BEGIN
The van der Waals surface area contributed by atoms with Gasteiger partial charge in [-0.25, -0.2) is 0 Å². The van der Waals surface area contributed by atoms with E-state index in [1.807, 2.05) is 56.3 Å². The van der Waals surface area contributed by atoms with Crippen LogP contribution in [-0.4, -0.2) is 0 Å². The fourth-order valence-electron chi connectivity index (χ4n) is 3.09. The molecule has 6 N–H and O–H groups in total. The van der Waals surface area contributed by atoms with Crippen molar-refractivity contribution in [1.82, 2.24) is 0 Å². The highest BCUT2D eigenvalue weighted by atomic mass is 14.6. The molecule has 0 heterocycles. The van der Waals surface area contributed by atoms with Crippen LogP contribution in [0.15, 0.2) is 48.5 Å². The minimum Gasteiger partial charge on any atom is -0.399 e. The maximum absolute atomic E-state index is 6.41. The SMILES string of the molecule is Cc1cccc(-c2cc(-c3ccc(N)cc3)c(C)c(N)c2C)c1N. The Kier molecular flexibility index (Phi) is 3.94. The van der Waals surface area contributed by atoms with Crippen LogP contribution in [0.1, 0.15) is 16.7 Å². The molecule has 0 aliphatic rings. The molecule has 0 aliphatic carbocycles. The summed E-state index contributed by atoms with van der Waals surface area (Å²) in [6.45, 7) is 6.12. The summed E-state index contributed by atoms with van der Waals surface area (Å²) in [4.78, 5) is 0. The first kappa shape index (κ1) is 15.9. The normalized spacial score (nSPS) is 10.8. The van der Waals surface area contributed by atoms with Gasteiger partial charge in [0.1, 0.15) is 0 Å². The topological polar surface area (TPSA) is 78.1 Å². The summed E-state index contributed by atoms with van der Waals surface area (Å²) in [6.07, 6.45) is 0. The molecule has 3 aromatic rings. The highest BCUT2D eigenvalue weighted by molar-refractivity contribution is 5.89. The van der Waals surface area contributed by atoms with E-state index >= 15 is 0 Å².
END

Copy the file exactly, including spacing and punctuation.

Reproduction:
The van der Waals surface area contributed by atoms with Gasteiger partial charge in [-0.25, -0.2) is 0 Å². The van der Waals surface area contributed by atoms with E-state index in [1.807, 2.05) is 56.3 Å². The van der Waals surface area contributed by atoms with Crippen LogP contribution in [-0.4, -0.2) is 0 Å². The fourth-order valence-electron chi connectivity index (χ4n) is 3.09. The molecule has 6 N–H and O–H groups in total. The van der Waals surface area contributed by atoms with Crippen molar-refractivity contribution in [1.82, 2.24) is 0 Å². The highest BCUT2D eigenvalue weighted by atomic mass is 14.6. The molecule has 0 heterocycles. The van der Waals surface area contributed by atoms with Crippen LogP contribution in [0.15, 0.2) is 48.5 Å². The minimum Gasteiger partial charge on any atom is -0.399 e. The maximum absolute atomic E-state index is 6.41. The SMILES string of the molecule is Cc1cccc(-c2cc(-c3ccc(N)cc3)c(C)c(N)c2C)c1N. The Kier molecular flexibility index (Phi) is 3.94. The van der Waals surface area contributed by atoms with Crippen LogP contribution in [0.1, 0.15) is 16.7 Å². The molecule has 0 aliphatic rings. The molecule has 0 aliphatic carbocycles. The summed E-state index contributed by atoms with van der Waals surface area (Å²) in [6.45, 7) is 6.12. The summed E-state index contributed by atoms with van der Waals surface area (Å²) in [4.78, 5) is 0. The first kappa shape index (κ1) is 15.9. The normalized spacial score (nSPS) is 10.8. The van der Waals surface area contributed by atoms with Gasteiger partial charge in [0.1, 0.15) is 0 Å². The topological polar surface area (TPSA) is 78.1 Å². The summed E-state index contributed by atoms with van der Waals surface area (Å²) in [6.07, 6.45) is 0. The molecule has 3 aromatic rings. The highest BCUT2D eigenvalue weighted by molar-refractivity contribution is 5.89. The van der Waals surface area contributed by atoms with E-state index >= 15 is 0 Å².